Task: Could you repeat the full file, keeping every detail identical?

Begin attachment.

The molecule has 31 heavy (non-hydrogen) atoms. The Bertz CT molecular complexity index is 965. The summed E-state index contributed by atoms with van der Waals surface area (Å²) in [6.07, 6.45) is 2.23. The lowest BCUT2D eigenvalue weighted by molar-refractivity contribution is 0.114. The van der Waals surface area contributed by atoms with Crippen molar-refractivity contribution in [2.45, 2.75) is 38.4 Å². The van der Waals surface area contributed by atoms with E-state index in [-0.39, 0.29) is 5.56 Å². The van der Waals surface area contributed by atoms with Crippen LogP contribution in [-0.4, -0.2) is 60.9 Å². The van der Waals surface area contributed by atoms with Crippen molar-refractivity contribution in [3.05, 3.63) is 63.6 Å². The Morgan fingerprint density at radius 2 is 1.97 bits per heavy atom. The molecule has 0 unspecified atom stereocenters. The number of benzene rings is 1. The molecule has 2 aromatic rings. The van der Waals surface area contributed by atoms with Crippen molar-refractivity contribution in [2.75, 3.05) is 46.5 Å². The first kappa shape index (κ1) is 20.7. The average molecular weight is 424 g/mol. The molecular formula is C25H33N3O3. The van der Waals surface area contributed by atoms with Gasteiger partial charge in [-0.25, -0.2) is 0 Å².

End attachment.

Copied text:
The molecule has 31 heavy (non-hydrogen) atoms. The Bertz CT molecular complexity index is 965. The summed E-state index contributed by atoms with van der Waals surface area (Å²) in [6.07, 6.45) is 2.23. The lowest BCUT2D eigenvalue weighted by molar-refractivity contribution is 0.114. The van der Waals surface area contributed by atoms with Crippen molar-refractivity contribution in [2.45, 2.75) is 38.4 Å². The van der Waals surface area contributed by atoms with E-state index in [-0.39, 0.29) is 5.56 Å². The van der Waals surface area contributed by atoms with Crippen LogP contribution in [-0.4, -0.2) is 60.9 Å². The van der Waals surface area contributed by atoms with Crippen molar-refractivity contribution in [3.05, 3.63) is 63.6 Å². The Morgan fingerprint density at radius 2 is 1.97 bits per heavy atom. The molecule has 0 unspecified atom stereocenters. The number of benzene rings is 1. The molecule has 2 aromatic rings. The van der Waals surface area contributed by atoms with Crippen molar-refractivity contribution in [2.75, 3.05) is 46.5 Å². The first kappa shape index (κ1) is 20.7. The average molecular weight is 424 g/mol. The molecular formula is C25H33N3O3. The van der Waals surface area contributed by atoms with Gasteiger partial charge in [-0.25, -0.2) is 0 Å².